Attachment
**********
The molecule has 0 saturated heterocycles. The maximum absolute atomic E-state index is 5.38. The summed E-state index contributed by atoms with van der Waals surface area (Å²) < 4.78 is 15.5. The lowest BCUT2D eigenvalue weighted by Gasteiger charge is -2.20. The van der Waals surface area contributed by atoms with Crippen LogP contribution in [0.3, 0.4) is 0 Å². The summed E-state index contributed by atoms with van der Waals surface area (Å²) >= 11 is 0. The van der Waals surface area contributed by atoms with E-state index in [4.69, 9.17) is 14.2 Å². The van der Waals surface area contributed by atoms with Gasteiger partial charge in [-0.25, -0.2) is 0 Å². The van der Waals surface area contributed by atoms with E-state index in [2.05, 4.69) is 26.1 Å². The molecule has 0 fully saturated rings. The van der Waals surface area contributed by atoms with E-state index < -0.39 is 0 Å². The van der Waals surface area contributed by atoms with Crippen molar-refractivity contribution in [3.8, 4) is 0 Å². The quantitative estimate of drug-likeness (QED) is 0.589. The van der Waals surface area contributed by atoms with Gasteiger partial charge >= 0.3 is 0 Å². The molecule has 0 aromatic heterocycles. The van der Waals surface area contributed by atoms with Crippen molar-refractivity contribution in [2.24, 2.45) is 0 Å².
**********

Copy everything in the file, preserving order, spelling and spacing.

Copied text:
The molecule has 0 saturated heterocycles. The maximum absolute atomic E-state index is 5.38. The summed E-state index contributed by atoms with van der Waals surface area (Å²) < 4.78 is 15.5. The lowest BCUT2D eigenvalue weighted by Gasteiger charge is -2.20. The van der Waals surface area contributed by atoms with Crippen LogP contribution in [0.3, 0.4) is 0 Å². The summed E-state index contributed by atoms with van der Waals surface area (Å²) >= 11 is 0. The van der Waals surface area contributed by atoms with E-state index in [4.69, 9.17) is 14.2 Å². The van der Waals surface area contributed by atoms with Gasteiger partial charge in [-0.25, -0.2) is 0 Å². The van der Waals surface area contributed by atoms with E-state index in [2.05, 4.69) is 26.1 Å². The molecule has 0 fully saturated rings. The van der Waals surface area contributed by atoms with E-state index < -0.39 is 0 Å². The van der Waals surface area contributed by atoms with Crippen molar-refractivity contribution in [3.8, 4) is 0 Å². The quantitative estimate of drug-likeness (QED) is 0.589. The van der Waals surface area contributed by atoms with Gasteiger partial charge >= 0.3 is 0 Å². The molecule has 0 aromatic heterocycles. The van der Waals surface area contributed by atoms with Crippen molar-refractivity contribution in [2.24, 2.45) is 0 Å².